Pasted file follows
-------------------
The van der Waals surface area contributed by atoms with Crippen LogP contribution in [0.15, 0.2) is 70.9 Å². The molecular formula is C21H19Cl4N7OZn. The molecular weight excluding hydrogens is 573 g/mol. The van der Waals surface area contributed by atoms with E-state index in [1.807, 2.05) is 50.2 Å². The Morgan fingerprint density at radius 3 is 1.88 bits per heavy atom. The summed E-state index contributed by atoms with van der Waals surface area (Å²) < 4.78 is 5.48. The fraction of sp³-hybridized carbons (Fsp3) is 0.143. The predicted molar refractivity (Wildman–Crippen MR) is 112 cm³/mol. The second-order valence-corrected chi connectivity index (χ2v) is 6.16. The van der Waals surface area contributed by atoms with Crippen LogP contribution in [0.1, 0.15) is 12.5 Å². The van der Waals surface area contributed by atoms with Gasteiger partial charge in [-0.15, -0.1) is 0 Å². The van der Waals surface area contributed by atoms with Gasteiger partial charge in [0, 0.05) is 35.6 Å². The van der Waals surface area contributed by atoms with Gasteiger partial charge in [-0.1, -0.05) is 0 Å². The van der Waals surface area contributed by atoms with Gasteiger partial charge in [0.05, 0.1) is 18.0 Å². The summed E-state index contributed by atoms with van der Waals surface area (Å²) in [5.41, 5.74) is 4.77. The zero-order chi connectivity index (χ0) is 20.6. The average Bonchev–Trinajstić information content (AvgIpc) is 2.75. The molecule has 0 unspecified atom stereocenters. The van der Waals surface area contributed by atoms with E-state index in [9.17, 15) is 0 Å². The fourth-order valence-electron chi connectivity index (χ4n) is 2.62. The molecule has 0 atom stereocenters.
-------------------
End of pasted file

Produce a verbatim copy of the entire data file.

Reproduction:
The van der Waals surface area contributed by atoms with Crippen LogP contribution in [0.15, 0.2) is 70.9 Å². The molecular formula is C21H19Cl4N7OZn. The molecular weight excluding hydrogens is 573 g/mol. The van der Waals surface area contributed by atoms with E-state index in [1.807, 2.05) is 50.2 Å². The Morgan fingerprint density at radius 3 is 1.88 bits per heavy atom. The summed E-state index contributed by atoms with van der Waals surface area (Å²) < 4.78 is 5.48. The fraction of sp³-hybridized carbons (Fsp3) is 0.143. The predicted molar refractivity (Wildman–Crippen MR) is 112 cm³/mol. The second-order valence-corrected chi connectivity index (χ2v) is 6.16. The van der Waals surface area contributed by atoms with Crippen LogP contribution in [0.1, 0.15) is 12.5 Å². The van der Waals surface area contributed by atoms with Gasteiger partial charge in [-0.15, -0.1) is 0 Å². The van der Waals surface area contributed by atoms with Gasteiger partial charge in [0, 0.05) is 35.6 Å². The van der Waals surface area contributed by atoms with Gasteiger partial charge in [-0.1, -0.05) is 0 Å². The van der Waals surface area contributed by atoms with Gasteiger partial charge in [0.05, 0.1) is 18.0 Å². The summed E-state index contributed by atoms with van der Waals surface area (Å²) in [5.41, 5.74) is 4.77. The zero-order chi connectivity index (χ0) is 20.6. The average Bonchev–Trinajstić information content (AvgIpc) is 2.75. The molecule has 0 unspecified atom stereocenters. The van der Waals surface area contributed by atoms with E-state index in [9.17, 15) is 0 Å². The fourth-order valence-electron chi connectivity index (χ4n) is 2.62. The molecule has 0 atom stereocenters.